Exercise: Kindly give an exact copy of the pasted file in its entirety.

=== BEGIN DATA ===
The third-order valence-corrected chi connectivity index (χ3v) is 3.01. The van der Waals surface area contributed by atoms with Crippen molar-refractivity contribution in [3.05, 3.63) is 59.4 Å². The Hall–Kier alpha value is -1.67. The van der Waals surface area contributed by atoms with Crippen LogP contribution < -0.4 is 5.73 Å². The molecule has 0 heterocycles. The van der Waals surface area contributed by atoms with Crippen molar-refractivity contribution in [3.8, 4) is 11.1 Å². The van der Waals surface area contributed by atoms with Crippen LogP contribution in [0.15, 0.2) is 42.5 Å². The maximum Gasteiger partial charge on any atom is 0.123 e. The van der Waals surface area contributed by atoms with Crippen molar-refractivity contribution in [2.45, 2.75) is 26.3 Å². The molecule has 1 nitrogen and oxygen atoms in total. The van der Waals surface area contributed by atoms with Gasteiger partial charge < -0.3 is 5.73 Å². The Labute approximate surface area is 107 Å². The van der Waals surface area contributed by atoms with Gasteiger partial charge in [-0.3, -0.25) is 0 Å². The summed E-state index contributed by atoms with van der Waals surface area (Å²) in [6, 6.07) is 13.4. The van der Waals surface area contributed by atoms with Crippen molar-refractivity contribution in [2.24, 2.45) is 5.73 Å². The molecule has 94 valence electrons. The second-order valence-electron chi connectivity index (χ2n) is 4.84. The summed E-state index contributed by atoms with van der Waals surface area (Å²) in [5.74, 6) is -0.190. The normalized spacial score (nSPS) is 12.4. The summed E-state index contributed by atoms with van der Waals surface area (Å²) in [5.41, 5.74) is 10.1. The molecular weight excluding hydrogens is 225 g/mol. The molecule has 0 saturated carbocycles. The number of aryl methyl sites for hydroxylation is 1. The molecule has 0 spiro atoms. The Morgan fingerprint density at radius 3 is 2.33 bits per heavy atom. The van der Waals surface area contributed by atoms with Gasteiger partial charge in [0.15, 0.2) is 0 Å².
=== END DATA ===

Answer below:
The third-order valence-corrected chi connectivity index (χ3v) is 3.01. The van der Waals surface area contributed by atoms with Crippen molar-refractivity contribution in [3.05, 3.63) is 59.4 Å². The Hall–Kier alpha value is -1.67. The van der Waals surface area contributed by atoms with Crippen LogP contribution < -0.4 is 5.73 Å². The molecule has 0 heterocycles. The van der Waals surface area contributed by atoms with Crippen molar-refractivity contribution in [3.8, 4) is 11.1 Å². The van der Waals surface area contributed by atoms with Crippen LogP contribution in [0.15, 0.2) is 42.5 Å². The maximum Gasteiger partial charge on any atom is 0.123 e. The van der Waals surface area contributed by atoms with Crippen molar-refractivity contribution in [2.45, 2.75) is 26.3 Å². The molecule has 1 nitrogen and oxygen atoms in total. The van der Waals surface area contributed by atoms with Gasteiger partial charge < -0.3 is 5.73 Å². The Labute approximate surface area is 107 Å². The van der Waals surface area contributed by atoms with Gasteiger partial charge in [-0.3, -0.25) is 0 Å². The summed E-state index contributed by atoms with van der Waals surface area (Å²) in [6, 6.07) is 13.4. The van der Waals surface area contributed by atoms with Crippen molar-refractivity contribution in [2.24, 2.45) is 5.73 Å². The molecule has 94 valence electrons. The second-order valence-electron chi connectivity index (χ2n) is 4.84. The summed E-state index contributed by atoms with van der Waals surface area (Å²) in [5.74, 6) is -0.190. The normalized spacial score (nSPS) is 12.4. The summed E-state index contributed by atoms with van der Waals surface area (Å²) in [5.41, 5.74) is 10.1. The molecular weight excluding hydrogens is 225 g/mol. The molecule has 0 saturated carbocycles. The number of aryl methyl sites for hydroxylation is 1. The molecule has 0 spiro atoms. The Morgan fingerprint density at radius 3 is 2.33 bits per heavy atom. The van der Waals surface area contributed by atoms with Gasteiger partial charge in [0.15, 0.2) is 0 Å².